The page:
Monitoring da Vinci, Safety Managed by a Robot. A study into Runtime Verification and Monitoring Systems for Robot-Assisted Surgery.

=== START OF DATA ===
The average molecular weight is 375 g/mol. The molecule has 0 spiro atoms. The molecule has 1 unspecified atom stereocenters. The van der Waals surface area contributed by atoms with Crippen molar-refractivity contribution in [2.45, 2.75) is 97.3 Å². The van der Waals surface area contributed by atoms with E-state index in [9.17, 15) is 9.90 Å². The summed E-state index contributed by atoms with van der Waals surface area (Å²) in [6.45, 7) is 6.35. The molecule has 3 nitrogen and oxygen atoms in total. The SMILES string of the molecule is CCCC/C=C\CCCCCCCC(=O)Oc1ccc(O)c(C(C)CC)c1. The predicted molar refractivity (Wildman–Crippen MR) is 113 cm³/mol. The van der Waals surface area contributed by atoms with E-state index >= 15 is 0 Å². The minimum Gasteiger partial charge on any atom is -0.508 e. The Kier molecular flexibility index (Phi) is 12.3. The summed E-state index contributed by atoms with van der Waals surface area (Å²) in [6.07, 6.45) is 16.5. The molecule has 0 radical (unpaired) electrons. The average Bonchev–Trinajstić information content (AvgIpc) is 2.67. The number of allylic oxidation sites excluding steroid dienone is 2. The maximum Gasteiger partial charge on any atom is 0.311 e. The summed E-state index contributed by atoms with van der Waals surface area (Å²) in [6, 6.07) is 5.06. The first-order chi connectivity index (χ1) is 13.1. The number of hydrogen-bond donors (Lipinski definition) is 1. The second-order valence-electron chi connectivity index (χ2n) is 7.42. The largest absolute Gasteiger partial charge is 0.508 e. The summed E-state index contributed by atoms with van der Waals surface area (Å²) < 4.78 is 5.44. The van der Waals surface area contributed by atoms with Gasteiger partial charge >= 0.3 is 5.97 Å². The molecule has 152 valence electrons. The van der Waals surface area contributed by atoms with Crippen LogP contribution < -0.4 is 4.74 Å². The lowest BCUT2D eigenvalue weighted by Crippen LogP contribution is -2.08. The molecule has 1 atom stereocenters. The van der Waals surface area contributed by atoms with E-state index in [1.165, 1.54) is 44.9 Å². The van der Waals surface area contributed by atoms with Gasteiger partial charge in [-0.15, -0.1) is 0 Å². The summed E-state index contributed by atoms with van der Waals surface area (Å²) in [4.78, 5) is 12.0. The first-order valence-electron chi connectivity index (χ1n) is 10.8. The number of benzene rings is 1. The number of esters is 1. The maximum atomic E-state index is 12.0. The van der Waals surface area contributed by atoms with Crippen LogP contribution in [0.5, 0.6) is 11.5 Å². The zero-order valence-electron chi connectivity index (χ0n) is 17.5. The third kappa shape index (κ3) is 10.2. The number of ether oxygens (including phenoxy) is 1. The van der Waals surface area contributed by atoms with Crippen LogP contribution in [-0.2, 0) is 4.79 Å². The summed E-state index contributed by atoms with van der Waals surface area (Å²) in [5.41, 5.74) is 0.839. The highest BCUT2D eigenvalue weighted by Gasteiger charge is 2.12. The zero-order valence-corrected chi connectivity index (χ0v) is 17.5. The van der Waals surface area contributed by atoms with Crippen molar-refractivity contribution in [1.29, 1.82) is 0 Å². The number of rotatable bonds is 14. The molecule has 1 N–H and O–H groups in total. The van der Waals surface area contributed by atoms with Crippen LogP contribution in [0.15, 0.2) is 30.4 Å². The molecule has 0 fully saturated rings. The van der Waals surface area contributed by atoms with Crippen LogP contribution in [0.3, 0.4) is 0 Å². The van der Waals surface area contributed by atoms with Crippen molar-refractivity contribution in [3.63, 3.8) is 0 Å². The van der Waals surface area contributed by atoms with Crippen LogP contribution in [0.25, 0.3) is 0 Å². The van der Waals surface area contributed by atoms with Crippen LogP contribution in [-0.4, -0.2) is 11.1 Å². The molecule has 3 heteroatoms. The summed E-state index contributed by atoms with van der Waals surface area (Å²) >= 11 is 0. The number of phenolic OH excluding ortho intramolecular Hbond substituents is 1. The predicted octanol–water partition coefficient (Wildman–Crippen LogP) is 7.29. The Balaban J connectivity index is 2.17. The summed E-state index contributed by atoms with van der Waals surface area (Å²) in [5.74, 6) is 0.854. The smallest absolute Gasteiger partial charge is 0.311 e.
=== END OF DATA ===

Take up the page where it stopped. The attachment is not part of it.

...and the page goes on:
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Research into robot-assisted surgery (RAS) continues to grow each year. However, RAS is complex and requires extensive surgical training to acquire a sufficient proficiency level to master the skill of accurately controlling the surgical robot that is used for RAS. The most widely used robotic surgical system is named the da Vinci surgical system. Implementing a system that monitors the actions of the surgeon into the digital environment of the da Vinci surgical system could check the correctness of these actions (verification) at the actual time the action is performed (runtime). The objective of this research is to provide the grounds for a Runtime Verification (RV) system to be used during Robot-Assisted Surgery to improve the patient safety by preventing inadvertent damages and complications during surgery. To test the workings and the significance of a RV monitoring system in RAS, we present three examples of surgical behaviour that could potentially lead to damages and complications based on the use case of the robot-assisted minimally invasive esophagec- tomy (RAMIE) procedure. We have simulated these examples in a digital simulation environment and integrated a RV system to monitor the movements and motions of a 3D model of the da Vinci surgical system in a model of the thorax of a patient. We identi- fied suitable formal languages and designed properties to detect undesired behaviour of the da Vinci robot. The monitor checks the behaviour against formal safety properties specified in signal temporal logic and issues a warning in the event a property is likely to be violated, with the idea to alert the surgeon of undesired behavioural activity before complications would arise during surgery. Our constructed proof-of-concept RV system successfully simulated the monitoring of damage done to the aorta in a real-life surgical video as well as synthetic examples of hasty and hesitant movements of the robot arms. Experimental evaluation of these simulations demonstrate that detection of this undesired behaviour in runtime through the integrated RV system would have given a warning to the surgeon to not come in closer proximity to the aorta and would likely have mitigated and prevented the damage that was caused to the aorta. The ability to monitor movements of the components of the da Vinci surgical system applies to other parameters, like for example the speed of these components, aiding in preventing other undesired scenarios that could happen during RAS procedures and therefore increasing the safety of the patient in general. Finally, we generalize our results and outline future possibilities for integrating run- time verification into the field of robot-assisted surgery.